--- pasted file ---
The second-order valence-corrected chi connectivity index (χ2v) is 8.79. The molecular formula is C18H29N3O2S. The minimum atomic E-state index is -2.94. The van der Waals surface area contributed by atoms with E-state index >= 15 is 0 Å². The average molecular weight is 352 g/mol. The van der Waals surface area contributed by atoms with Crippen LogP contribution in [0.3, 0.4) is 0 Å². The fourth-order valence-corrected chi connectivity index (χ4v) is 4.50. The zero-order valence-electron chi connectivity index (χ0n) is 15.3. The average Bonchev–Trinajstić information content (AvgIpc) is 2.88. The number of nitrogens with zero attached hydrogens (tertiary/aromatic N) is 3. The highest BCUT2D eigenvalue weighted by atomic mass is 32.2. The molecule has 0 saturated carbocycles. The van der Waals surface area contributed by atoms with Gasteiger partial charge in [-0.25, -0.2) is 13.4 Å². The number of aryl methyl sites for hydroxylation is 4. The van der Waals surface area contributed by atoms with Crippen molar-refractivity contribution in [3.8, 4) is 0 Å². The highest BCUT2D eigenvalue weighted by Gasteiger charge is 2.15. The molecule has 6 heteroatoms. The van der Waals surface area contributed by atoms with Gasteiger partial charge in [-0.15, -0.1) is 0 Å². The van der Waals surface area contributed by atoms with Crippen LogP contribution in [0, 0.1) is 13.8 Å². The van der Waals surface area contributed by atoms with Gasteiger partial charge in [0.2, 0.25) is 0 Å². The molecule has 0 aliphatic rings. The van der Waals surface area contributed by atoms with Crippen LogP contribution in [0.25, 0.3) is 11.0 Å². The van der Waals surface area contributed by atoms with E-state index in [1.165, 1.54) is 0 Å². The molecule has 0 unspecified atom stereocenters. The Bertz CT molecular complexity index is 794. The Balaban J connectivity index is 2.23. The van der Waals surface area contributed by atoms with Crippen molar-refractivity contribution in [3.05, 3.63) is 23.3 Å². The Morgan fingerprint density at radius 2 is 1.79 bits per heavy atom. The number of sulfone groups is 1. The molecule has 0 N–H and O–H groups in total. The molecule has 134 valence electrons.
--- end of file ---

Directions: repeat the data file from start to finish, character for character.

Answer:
The second-order valence-corrected chi connectivity index (χ2v) is 8.79. The molecular formula is C18H29N3O2S. The minimum atomic E-state index is -2.94. The van der Waals surface area contributed by atoms with E-state index >= 15 is 0 Å². The average molecular weight is 352 g/mol. The van der Waals surface area contributed by atoms with Crippen LogP contribution in [0.3, 0.4) is 0 Å². The fourth-order valence-corrected chi connectivity index (χ4v) is 4.50. The zero-order valence-electron chi connectivity index (χ0n) is 15.3. The average Bonchev–Trinajstić information content (AvgIpc) is 2.88. The number of nitrogens with zero attached hydrogens (tertiary/aromatic N) is 3. The highest BCUT2D eigenvalue weighted by atomic mass is 32.2. The molecule has 0 saturated carbocycles. The van der Waals surface area contributed by atoms with Gasteiger partial charge in [-0.25, -0.2) is 13.4 Å². The number of aryl methyl sites for hydroxylation is 4. The van der Waals surface area contributed by atoms with Crippen molar-refractivity contribution in [3.8, 4) is 0 Å². The highest BCUT2D eigenvalue weighted by Gasteiger charge is 2.15. The molecule has 6 heteroatoms. The van der Waals surface area contributed by atoms with Gasteiger partial charge in [-0.15, -0.1) is 0 Å². The van der Waals surface area contributed by atoms with Crippen LogP contribution in [0, 0.1) is 13.8 Å². The van der Waals surface area contributed by atoms with Gasteiger partial charge in [0.2, 0.25) is 0 Å². The molecule has 0 aliphatic rings. The van der Waals surface area contributed by atoms with Crippen LogP contribution in [0.25, 0.3) is 11.0 Å². The van der Waals surface area contributed by atoms with E-state index in [1.165, 1.54) is 0 Å². The molecule has 0 unspecified atom stereocenters. The Bertz CT molecular complexity index is 794. The Balaban J connectivity index is 2.23. The van der Waals surface area contributed by atoms with Crippen molar-refractivity contribution in [3.05, 3.63) is 23.3 Å². The Morgan fingerprint density at radius 2 is 1.79 bits per heavy atom. The number of sulfone groups is 1. The molecule has 0 N–H and O–H groups in total. The molecule has 134 valence electrons.